Wednesday, January 14, 2015


I recently picked up an amazing dinosaur replica made by the French company Papo. Actually, I picked up several! They are so good, it's hard for me to express in words how amazed and blown away I was when I opened the package. I got that joyous, giddy feeling that's the reason I collect toys, but which too often doesn't come with a given purchase. I'm going to begin a series of overviews with the Carnotaurus, the "bull-headed" baddie from Disney's "Dinosaur"...

The Carnotaurus was the smallest of the models I picked up. He measures about 2 & 1/2" to the top of his hip, and he's 7" from nose to tail-tip. He's in a fairly dynamic (if not a bit contorted) pose, where his snout is down low and his tail extends up high behind him. His awkward and very stubby arms are thrown back on shoulders that nearly look inverted. He's also got some balancing issues because of the way his feet are splayed. He can stand ok, but it's a little precarious (I may heat one of the legs and adjust the stance a tad).

The sculpt and paint on this little guy are really spectacular. They are the things that set this apart from "toy" to "replica model". Honestly, it's the same kind of impression I get when I examine an X-Plus Godzilla figure, only on a much smaller scale. So much care and attention has been put into giving the skin layers of texture, from smoother scales outside the thighs to lots of thick ridges along the back and tiny pebbly bumps atop the snout and crest. The horns look great, and even the belly, throat and underside of his feet are sculpted with fine detail.

The paint is gorgeous. There's a fantastic base coat that does nothing to conceal the sculpt detail, and then several layers of airbrushed color that makes Carnotaurus look unbelievable life-like. The pictures can't really capture just how intricate all of this work is. They've even hit the top of his back with a splash of glosscoat to add some shine- it looks fantastic!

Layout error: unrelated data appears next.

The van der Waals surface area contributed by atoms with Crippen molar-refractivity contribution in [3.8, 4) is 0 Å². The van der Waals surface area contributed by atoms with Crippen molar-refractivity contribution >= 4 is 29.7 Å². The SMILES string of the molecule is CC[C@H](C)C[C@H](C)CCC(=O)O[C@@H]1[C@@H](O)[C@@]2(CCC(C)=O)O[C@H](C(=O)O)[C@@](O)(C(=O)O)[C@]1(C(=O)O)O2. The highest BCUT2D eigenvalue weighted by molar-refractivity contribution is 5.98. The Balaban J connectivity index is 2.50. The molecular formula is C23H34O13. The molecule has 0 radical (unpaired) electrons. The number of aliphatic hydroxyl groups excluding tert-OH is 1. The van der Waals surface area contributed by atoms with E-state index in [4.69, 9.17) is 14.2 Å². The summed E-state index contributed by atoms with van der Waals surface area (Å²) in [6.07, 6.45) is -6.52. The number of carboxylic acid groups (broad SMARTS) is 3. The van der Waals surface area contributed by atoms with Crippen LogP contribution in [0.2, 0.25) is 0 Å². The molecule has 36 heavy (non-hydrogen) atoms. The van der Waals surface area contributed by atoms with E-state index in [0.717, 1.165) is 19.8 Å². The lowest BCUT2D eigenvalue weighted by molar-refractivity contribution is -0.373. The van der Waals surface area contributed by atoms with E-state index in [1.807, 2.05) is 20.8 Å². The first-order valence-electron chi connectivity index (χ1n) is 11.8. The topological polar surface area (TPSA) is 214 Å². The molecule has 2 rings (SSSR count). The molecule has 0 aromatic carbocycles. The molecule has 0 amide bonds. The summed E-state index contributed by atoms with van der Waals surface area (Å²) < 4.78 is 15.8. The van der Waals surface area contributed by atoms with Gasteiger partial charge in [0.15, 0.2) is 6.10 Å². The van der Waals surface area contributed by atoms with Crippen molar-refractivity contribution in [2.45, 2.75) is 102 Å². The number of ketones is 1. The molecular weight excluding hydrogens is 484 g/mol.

The figure has an opening jaw, which I understand is fairly standard for Papo dinosaurs. He looks great with the mouth open or closed, and the seam is really only pronounced underneath the jawline, which won't be visible ordinarily.

Papo's Carnotaurus is an excellent figurine. He's in a bit of an awkward pose, maybe a little too dynamic for his own good, totters slightly and has some really painful looking arms, but overall it looks like a museum-quality replica and is fairly inexpensive, as well. If you have a dinosaur-lover in your life, you can't go wrong here. Honestly, I'm totally hooked, and really glad of it!

Size Comparison: standard Playmobil figure

Sunday, January 4, 2015

MIKASA ACKERMAN - Max Factory Figma Attack on Titan figure review

Mikasa Ackerman is a character from the Attack on Titan anime/manga. She's a member of the Survey Corps, and spends her time killing Titans and worrying about Eren Yeager. She's usually relatively quiet and reserved, while also exuding a fierce determination and unparalleled skills. In short, she's fairly awesome, and is quite a popular character (think "Carol" from AMC's The Walking Dead). I just recently began watching Attack on Titan as part of Adult Swim, which in turn caused me to pick up the first few volumes of the manga. It's morbid and disturbing, but I'm still along for the ride. I thought I'd better jump into the Figma line I've heard so much about with Mikasa before she's gone for good (I've got Ghost in the Shell's Motoko Kusanagi on pre-order for late January and was curious as to what I'd be getting into with these Figmas).

Max Factory's Figma line definitely scores an A+ in terms of presentation. The figure and accessories are visible through a window, while the box projects an attractive and professional design. There are plenty of action photos of the prototype, all set against a muted maroon & black color scheme loaded with logos and such (the "Figma" label can be found 9 times on the box and is etched into the included base, as well as onto the hand stand and accessories baggie). As this is my first Figma, all of these impressions truly are "firsts". It's possible that my appreciation of the overall packaging designs will wane as I acquire more and begin to take them for granted, though I hope that doesn't come to pass. There's something to be said about "quality". The way this figure and its accessories are presented and protected conveys a level of commitment to the property and to the consumer that I haven't often come across, and nearly never by an American company.